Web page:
Viewpoints: Obamacare A 'Big Plus'?; What Happened To GOP Anger Over Health Law?

The New York Times: Not The Election They Were Expecting
How did that happen? Partly it's because this has become such an ideological election — much more so than 2008. … And let me add a speculation: I suspect that in the end Obamacare is turning out to be a big plus, even though it has always had ambivalent polling. The fact is that Obama can point to a big achievement that will survive if he is reelected, perish if he isn’t; health insurance for 50 million or so Americans (30 million from the ACA, another 20 who would lose coverage if Romney/Ryan Medicaid cuts happen) is enough to cure people of the notion that it doesn’t matter who wins (Paul Krugman, 9/27).

The Washington Post: Where Is Republican Anger Over Obama's Health-Care Law?
What ever happened to the political power of Republican anger over President Obama's health-care reform? GOP candidates used anxiety over changes to the nation’s health-care system — which they derisively called "Obamacare" — to win big in the 2010 midterm elections. Earlier this year, it was conventional wisdom that Obama could not withstand the political rage against health-care reform in a general election (Juan Williams, 9/27).

USA Today: Contraception Is An Economic Issue
Republican state legislatures passed a record-setting number of abortions restrictions in 2011 and 2012, and Congress spent inordinate amounts of time passing go-nowhere abortion bans and contraception restrictions, and trying to gut Planned Parenthood's budget, even threatening twice to shut down the government rather than continue providing contraception subsidies. But should anyone try to make political hay out of these attacks on women, they are immediately accused of trying to distract the voters from the real issues. For women, having their full rights isn't a distraction, it is a real issue (Amanda Marcotte, 9/27).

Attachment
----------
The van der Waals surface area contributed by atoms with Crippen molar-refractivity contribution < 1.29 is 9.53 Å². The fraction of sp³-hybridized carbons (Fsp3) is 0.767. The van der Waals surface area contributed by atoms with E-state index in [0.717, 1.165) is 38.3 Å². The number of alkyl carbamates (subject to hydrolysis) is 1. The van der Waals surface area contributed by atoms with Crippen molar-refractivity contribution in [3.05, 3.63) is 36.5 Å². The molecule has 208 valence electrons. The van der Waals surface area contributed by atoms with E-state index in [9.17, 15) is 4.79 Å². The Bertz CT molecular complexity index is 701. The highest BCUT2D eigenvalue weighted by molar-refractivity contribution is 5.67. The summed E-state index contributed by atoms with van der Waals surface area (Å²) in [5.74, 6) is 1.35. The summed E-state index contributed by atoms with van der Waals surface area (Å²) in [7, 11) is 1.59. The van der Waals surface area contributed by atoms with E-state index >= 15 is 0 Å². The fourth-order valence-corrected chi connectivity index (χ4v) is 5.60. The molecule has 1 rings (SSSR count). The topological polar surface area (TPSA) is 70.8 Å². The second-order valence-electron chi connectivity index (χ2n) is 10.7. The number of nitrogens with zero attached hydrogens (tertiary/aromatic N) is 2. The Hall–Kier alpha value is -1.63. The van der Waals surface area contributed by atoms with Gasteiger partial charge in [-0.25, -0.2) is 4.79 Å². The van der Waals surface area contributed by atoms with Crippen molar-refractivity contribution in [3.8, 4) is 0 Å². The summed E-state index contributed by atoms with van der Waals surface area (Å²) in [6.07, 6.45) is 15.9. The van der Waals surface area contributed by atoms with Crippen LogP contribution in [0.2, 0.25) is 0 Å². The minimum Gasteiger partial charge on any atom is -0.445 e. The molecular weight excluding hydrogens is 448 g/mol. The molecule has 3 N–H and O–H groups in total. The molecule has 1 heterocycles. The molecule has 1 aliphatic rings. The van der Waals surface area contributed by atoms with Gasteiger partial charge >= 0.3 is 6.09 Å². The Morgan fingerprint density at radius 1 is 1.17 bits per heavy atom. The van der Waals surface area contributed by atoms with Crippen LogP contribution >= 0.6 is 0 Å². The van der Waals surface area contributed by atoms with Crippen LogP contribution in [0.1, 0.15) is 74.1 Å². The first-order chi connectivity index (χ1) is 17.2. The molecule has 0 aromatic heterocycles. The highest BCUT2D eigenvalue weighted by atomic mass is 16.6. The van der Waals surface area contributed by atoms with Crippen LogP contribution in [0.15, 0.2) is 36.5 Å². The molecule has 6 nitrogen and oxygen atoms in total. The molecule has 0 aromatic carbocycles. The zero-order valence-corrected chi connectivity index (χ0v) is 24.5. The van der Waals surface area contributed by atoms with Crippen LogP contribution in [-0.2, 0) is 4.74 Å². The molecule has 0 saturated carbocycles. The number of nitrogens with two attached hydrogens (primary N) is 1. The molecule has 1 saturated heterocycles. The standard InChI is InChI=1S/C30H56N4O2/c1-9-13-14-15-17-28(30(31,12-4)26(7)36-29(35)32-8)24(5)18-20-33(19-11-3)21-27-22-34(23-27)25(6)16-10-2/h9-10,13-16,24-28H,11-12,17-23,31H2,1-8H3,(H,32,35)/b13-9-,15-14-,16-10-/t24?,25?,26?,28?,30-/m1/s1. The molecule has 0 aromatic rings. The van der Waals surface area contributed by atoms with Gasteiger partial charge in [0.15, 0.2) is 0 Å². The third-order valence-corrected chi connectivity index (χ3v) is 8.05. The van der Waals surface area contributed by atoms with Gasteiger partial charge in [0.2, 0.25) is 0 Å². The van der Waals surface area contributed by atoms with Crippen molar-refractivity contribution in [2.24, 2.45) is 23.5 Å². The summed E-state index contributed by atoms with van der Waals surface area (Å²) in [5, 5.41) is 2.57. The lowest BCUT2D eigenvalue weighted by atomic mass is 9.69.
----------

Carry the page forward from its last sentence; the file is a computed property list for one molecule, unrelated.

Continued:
The Wall Street Journal: ObamaCare's Tax Raid On Medical Devices
The Supreme Court decision in June upholding the Affordable Care Act leaves in place a tax on medical devices that threatens thousands of American jobs and our global competitiveness. It will also stifle critical medical innovation in the industry that gave us defibrillators, pacemakers, artificial joints, stents, chemotherapy delivery systems and almost every device we depend on to save lives (Evan Bayh, 9/27).

The New York Times: A Duty Of Health Care Workers
Health care workers should know better than anyone that it is important to get vaccinated against the flu virus to protect their own health and prevent the possibility of infecting patients. There were some encouraging signs in an analysis issued Thursday by the Centers for Disease Control and Prevention that doctors and nurses are beginning to get the message. But other health care workers — a broad group that includes clinical personnel like nurse practitioners and physician assistants and various nonprofessional aides and assistants — show remarkable indifference to performing what ought to be considered their civic duty (9/27). 

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